Masks continue to be an integral part of many African cultures as centuries whisk past. The relevance of masks is perceived differently by people from varying African backgrounds such as tribes from the Eastern, Western, Southern, Central and Northern regions of Africa.
For instance, the Baule people from Western Africa i.e. Ivory Coast put on masks during tribal dances, harvest festivals, in processions to honor distinguished visitors and at the funerals of important figures. The type of mask worn by the Baule people is traditionally known as the Kple Kple, according to Arty Factory.
Therefore, in the particular culture of the Baule, masks have retained their value as attires of celebration, mourning, providing honor and adhering to the tribal culture. Masks are popularly carved from different types of wood and adorned according to the culture and/or its intended usage.
In addition, masks are believed to facilitate communication between the living and the dead. This application relates to the Kota people from Central Africa (East Gabon and the Republic of the Congo). The Kota people sculpt their masks to attain stylish heads and simplified body shapes, where sometimes, two visages are achieved.
A mask with faces on both sides of the stylish head is attributed with the ability to protect the relics of an ancestor that are contained in a box, basket or bundle called the ‘Bwete’. The protected relics are further used to call on ancestors to assist the Kota people with their challenges in life. The type of Mask used by the Kota people is traditionally known as ‘mbulu-ngulu’, according to Arty Factory.
Furthermore, masks are considered an important tool in dissecting gender roles and identity. In so doing, interpersonal relationships among members of the tribes are also developed and retained. The character is notable among the Punu people who originate from Southern Africa in Angola. Among the Punu settlement, masks represent the idealized beauty of Punu women, and should only be carved by Punu men.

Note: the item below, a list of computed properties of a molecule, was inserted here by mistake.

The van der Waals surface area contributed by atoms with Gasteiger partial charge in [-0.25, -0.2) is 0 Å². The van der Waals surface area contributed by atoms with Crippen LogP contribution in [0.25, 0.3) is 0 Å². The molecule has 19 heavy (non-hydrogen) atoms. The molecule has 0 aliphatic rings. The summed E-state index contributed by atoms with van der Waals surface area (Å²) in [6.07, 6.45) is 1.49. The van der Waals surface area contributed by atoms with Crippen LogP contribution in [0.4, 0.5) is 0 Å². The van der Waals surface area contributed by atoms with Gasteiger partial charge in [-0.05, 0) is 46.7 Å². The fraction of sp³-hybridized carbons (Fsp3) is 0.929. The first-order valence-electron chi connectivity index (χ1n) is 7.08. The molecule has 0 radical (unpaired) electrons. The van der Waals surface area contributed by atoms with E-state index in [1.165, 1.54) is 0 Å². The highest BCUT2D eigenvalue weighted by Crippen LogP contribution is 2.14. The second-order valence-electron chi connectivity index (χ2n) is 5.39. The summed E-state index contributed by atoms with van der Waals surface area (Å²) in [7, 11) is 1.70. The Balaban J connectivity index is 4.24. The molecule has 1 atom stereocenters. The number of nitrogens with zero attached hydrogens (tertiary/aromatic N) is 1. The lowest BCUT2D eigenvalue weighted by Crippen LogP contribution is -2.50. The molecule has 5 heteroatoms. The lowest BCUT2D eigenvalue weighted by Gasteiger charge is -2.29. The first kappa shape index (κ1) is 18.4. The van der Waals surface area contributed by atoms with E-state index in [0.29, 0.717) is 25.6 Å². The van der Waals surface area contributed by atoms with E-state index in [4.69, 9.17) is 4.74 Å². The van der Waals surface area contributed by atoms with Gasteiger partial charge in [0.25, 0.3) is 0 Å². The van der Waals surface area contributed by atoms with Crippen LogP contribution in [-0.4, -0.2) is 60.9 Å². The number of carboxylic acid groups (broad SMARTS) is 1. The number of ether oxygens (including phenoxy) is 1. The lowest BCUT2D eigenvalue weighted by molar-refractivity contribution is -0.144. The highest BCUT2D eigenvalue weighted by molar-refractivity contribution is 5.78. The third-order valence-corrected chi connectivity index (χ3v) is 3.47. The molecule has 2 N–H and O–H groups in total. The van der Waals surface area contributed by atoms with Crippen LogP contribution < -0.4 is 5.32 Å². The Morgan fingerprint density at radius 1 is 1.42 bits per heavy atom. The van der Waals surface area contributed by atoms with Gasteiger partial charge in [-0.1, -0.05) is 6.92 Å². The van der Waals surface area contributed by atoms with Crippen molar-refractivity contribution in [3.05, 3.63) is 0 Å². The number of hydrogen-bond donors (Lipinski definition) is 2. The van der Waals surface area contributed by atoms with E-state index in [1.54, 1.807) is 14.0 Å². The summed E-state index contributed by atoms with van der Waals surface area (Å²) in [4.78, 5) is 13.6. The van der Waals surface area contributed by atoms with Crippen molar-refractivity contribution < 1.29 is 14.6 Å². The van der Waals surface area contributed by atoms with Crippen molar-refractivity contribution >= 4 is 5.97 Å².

The placement of a specific gender in accordance to roles associated to the male and female joiners of a group is a common trait in many African cultures.
The Punu masks give male counterparts a chance to admire females within their group. The Punu masks are enhanced by additional details such as eyes and hairstyles to convey distinct characteristics such as elegance, emotive expressions and beauty.
Nonetheless, in many other African cultures, the human body has also been utilized as a mask in its own element. For example, people's faces, arms and legs are adorned by paintings or other materials such as grass, feathers e.t.c to convey specific meanings and portray identity.
This trait is apparent among the East-African Bantu groups including the Kikuyu, Kamba and Luhya tribes. Members from these tribes use beads, mud, animal fur, feathers, skin and other items to magnify their appearances - a quality which other tribes extend to the usage of masks.
Masks are more than a staple pegged to the dressing, identity or occasional conduct of either wedding, funeral or harvesting events in African cultures. They are a display of the artistic values which members of the African cultures possess. Even more, they exemplify the dedication of African community members towards the enrichment of their culture in safeguarding the communal visions once birthed by their ancestors.